I guess the lesson here is to beware of false choices. This does not just apply to Ultra. I was bemoaning the huge turning radius of the Anderson designs and a similar thought occurred to me. There is nothing inherent in the concept that prohibits tight turns. It I just that it necessitates a more complex bogie than is called for in the current business plan. 

It is easy to look at a system from afar and the hard choices that have been made and to rap them up as defining that system, rather than see them as a collection of business decisions. ULTra is not a clunky, slow, heavy vehicle on an ugly, massive roadway. ULTra, like other systems, is an architecture first, and the rest of it is a means to salable iteration of that vision. This architecture, I am finding, is surprisingly tweekable.

Sunday, December 6, 2009

62 > Mission and Miscellanea

First on the agenda, readers may note that our “Recent Comments” feature has disappeared. It was rather peculiar. I was on the phone with someone asking if it was just my machine, which it was, and then he refreshed his screen and it was gone for him too. It turns out that it’s a third party “widget” and I have left a cry for help on their site. We’ll see what happens.

I have recently included an index under the search box. It is very incomplete at this point. It is actually a link to post number 0, so if you find I have a glaring omission you can say so in the “comments.” I will try to periodically delete these comments as I address the issues to which they refer.

I want to clarify something. I have shown a lot of different designs since this site started and one might be tempted to think I am just throwing them out there, to see what sticks, or that every design cancels the one before it. One might think that I am inventing and improving “my system.” This is not exactly true. Actually what I have been doing is trying to verify a “best” suspended track design and finalize its dimensions. My reasoning is that while a PRT provider could go out of business and vehicles may come and go, wear out or be improved piece-by-piece, the track will stay until someone tears it down. We cannot know what technologies or configurations will be desirable or employable in, say, 30 years. (Or how the city’s transportation needs might change) We can, however, create a design that is as flexible as possible. This flexibility can include the ability to accommodate different neighborhood types, vehicle weight classes, speeds, special purpose vehicles, propulsion types, and station types, turning radii and slopes, while being easy to construct, deconstruct, and connect to.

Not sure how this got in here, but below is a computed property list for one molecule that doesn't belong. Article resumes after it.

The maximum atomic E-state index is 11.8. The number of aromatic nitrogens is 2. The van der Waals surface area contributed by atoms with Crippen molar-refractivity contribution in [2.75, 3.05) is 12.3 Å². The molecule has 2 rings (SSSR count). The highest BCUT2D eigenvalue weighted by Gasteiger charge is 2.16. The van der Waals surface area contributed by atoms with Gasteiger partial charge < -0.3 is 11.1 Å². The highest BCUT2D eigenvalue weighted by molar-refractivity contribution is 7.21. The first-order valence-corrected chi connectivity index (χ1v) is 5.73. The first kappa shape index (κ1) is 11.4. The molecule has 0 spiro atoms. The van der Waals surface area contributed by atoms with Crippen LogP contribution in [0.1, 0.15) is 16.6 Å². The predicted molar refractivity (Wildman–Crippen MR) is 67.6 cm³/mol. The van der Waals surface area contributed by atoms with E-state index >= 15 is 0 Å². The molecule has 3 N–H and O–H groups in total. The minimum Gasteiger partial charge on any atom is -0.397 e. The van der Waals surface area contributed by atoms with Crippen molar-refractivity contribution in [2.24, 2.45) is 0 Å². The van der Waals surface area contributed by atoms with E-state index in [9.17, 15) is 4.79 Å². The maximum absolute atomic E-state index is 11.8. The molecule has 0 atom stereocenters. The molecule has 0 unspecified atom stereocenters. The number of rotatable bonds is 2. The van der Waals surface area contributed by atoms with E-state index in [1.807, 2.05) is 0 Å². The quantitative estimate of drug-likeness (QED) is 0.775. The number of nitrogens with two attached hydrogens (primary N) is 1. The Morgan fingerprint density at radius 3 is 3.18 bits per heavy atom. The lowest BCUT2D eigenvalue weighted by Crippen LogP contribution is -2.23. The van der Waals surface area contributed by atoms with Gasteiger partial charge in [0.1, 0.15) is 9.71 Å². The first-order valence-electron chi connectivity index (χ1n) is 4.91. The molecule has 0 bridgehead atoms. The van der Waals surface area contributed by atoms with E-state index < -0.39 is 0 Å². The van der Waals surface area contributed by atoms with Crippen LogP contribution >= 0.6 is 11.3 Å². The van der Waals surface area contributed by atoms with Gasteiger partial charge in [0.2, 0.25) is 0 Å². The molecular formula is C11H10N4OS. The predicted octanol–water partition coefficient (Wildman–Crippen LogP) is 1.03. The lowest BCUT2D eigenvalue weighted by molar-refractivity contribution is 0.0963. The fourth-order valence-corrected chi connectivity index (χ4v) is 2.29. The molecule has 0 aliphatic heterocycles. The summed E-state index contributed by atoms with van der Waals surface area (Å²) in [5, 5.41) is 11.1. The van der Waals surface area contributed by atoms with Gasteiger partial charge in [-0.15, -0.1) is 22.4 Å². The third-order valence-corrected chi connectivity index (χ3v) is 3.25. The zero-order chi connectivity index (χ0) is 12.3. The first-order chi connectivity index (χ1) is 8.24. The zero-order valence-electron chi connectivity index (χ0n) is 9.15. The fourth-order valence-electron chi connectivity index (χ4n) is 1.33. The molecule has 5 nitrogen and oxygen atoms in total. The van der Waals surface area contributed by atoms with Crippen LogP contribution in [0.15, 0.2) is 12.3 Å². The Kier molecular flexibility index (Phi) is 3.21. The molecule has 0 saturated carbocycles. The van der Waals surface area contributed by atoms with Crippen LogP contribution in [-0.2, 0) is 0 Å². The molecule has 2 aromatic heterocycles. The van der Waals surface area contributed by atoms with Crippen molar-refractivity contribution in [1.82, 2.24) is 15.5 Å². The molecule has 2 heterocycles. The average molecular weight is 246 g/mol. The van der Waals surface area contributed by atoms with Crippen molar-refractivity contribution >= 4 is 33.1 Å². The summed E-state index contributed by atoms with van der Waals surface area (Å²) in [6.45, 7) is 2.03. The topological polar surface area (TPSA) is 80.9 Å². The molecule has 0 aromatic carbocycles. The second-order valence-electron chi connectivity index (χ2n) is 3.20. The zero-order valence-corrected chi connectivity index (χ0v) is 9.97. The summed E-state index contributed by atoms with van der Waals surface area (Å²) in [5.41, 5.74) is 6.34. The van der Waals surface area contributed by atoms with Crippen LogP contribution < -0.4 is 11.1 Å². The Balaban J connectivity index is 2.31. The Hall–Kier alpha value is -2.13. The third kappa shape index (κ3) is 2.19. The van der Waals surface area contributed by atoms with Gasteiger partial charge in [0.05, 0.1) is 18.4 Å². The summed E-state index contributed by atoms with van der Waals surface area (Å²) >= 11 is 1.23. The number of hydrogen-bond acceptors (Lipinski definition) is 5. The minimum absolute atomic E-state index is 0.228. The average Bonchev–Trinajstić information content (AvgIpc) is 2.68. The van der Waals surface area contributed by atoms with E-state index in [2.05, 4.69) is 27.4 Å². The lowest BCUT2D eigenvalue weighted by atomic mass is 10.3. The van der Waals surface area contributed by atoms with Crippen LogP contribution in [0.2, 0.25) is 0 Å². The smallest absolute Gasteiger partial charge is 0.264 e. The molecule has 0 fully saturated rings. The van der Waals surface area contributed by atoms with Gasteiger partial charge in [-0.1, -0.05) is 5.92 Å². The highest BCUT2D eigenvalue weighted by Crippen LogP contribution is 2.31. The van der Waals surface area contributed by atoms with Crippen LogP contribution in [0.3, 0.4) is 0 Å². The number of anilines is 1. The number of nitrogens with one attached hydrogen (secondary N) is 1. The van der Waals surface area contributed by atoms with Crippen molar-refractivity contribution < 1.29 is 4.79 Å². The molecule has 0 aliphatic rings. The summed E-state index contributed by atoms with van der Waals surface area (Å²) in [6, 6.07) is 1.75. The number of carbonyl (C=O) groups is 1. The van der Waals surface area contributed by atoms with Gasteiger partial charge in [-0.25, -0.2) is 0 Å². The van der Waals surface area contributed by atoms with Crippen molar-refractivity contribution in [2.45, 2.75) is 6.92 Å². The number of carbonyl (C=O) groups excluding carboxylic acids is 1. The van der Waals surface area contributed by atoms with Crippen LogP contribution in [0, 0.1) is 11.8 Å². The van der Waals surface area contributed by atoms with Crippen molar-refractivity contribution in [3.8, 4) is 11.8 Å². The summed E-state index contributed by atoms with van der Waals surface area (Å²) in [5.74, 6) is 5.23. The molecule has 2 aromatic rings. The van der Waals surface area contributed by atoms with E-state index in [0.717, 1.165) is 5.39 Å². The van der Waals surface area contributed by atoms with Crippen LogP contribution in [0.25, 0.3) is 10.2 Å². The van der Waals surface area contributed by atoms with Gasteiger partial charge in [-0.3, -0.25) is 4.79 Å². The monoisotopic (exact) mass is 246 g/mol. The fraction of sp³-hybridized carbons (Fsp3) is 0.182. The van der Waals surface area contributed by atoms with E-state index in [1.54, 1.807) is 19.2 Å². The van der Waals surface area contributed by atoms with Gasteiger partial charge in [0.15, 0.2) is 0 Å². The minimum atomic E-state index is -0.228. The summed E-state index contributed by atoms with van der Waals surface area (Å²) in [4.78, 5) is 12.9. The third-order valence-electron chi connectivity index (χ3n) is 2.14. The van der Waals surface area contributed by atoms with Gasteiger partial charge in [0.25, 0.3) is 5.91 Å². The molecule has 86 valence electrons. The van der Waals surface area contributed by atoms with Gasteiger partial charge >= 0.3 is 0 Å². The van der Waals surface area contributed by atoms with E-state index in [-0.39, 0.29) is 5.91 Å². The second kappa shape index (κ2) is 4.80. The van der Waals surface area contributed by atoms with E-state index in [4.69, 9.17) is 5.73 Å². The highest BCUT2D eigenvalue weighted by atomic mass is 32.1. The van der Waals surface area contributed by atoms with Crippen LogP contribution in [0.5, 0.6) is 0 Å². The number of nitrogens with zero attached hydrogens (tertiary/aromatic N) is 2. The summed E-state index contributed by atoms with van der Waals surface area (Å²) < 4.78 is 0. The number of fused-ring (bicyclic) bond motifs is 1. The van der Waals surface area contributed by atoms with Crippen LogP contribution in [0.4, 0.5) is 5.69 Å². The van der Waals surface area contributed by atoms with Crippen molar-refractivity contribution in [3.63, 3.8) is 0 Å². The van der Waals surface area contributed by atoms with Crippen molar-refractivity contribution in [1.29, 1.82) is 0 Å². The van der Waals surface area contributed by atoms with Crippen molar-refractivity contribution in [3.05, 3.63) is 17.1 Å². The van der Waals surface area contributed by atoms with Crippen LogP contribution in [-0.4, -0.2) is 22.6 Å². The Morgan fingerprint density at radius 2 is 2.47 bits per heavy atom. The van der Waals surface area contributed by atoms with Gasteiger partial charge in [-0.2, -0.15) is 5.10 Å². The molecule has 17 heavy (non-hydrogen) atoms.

I do not think it is altogether coincidental that the two active PRT platforms run on a road-like surface, which can be used for other vehicles if the projects or companies fail. It is simply insurance for the buyer.